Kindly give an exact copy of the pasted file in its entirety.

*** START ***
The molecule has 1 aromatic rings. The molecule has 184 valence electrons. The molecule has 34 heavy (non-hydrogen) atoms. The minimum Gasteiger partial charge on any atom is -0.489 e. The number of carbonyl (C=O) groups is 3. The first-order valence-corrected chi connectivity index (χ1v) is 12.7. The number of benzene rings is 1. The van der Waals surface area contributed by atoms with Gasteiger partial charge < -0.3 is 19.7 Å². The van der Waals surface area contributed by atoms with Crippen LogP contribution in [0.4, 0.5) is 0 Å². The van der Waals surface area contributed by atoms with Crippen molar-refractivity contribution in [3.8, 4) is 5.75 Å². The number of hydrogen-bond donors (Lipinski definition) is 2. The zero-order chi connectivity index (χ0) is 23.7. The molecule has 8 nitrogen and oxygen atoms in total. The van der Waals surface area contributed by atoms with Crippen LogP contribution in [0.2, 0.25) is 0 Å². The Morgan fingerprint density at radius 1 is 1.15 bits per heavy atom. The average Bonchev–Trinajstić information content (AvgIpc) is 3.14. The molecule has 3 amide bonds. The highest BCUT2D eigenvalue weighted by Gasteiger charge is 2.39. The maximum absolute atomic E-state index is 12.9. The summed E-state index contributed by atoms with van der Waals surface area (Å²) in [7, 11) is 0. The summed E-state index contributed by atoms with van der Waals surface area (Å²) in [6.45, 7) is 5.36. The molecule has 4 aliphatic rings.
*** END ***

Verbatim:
The molecule has 1 aromatic rings. The molecule has 184 valence electrons. The molecule has 34 heavy (non-hydrogen) atoms. The minimum Gasteiger partial charge on any atom is -0.489 e. The number of carbonyl (C=O) groups is 3. The first-order valence-corrected chi connectivity index (χ1v) is 12.7. The number of benzene rings is 1. The van der Waals surface area contributed by atoms with Gasteiger partial charge < -0.3 is 19.7 Å². The van der Waals surface area contributed by atoms with Crippen LogP contribution in [0.4, 0.5) is 0 Å². The van der Waals surface area contributed by atoms with Crippen molar-refractivity contribution in [3.8, 4) is 5.75 Å². The number of hydrogen-bond donors (Lipinski definition) is 2. The zero-order chi connectivity index (χ0) is 23.7. The molecule has 8 nitrogen and oxygen atoms in total. The van der Waals surface area contributed by atoms with Crippen LogP contribution in [0.2, 0.25) is 0 Å². The Morgan fingerprint density at radius 1 is 1.15 bits per heavy atom. The average Bonchev–Trinajstić information content (AvgIpc) is 3.14. The molecule has 3 amide bonds. The highest BCUT2D eigenvalue weighted by Gasteiger charge is 2.39. The maximum absolute atomic E-state index is 12.9. The summed E-state index contributed by atoms with van der Waals surface area (Å²) in [7, 11) is 0. The summed E-state index contributed by atoms with van der Waals surface area (Å²) in [6.45, 7) is 5.36. The molecule has 4 aliphatic rings.